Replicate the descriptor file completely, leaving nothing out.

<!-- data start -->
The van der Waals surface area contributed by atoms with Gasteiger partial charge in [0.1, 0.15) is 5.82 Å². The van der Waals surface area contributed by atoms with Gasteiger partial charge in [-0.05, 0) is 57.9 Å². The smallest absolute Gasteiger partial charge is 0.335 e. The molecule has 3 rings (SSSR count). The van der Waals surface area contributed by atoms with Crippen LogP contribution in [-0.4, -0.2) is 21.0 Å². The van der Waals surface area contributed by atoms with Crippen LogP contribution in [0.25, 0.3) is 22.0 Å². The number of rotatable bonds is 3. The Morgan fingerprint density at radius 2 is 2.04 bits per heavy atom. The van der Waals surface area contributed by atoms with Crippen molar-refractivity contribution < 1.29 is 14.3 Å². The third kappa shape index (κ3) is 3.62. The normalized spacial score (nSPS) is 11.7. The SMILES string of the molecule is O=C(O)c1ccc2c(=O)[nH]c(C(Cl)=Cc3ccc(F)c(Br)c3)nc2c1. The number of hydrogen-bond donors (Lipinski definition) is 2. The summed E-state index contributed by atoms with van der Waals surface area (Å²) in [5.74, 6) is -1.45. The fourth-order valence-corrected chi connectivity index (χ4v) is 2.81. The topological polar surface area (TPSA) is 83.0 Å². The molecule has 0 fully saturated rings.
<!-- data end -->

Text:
The van der Waals surface area contributed by atoms with Gasteiger partial charge in [0.1, 0.15) is 5.82 Å². The van der Waals surface area contributed by atoms with Gasteiger partial charge in [-0.05, 0) is 57.9 Å². The smallest absolute Gasteiger partial charge is 0.335 e. The molecule has 3 rings (SSSR count). The van der Waals surface area contributed by atoms with Crippen LogP contribution in [-0.4, -0.2) is 21.0 Å². The van der Waals surface area contributed by atoms with Crippen LogP contribution in [0.25, 0.3) is 22.0 Å². The number of rotatable bonds is 3. The Morgan fingerprint density at radius 2 is 2.04 bits per heavy atom. The van der Waals surface area contributed by atoms with Crippen molar-refractivity contribution < 1.29 is 14.3 Å². The third kappa shape index (κ3) is 3.62. The normalized spacial score (nSPS) is 11.7. The SMILES string of the molecule is O=C(O)c1ccc2c(=O)[nH]c(C(Cl)=Cc3ccc(F)c(Br)c3)nc2c1. The number of hydrogen-bond donors (Lipinski definition) is 2. The summed E-state index contributed by atoms with van der Waals surface area (Å²) in [5.74, 6) is -1.45. The fourth-order valence-corrected chi connectivity index (χ4v) is 2.81. The topological polar surface area (TPSA) is 83.0 Å². The molecule has 0 fully saturated rings.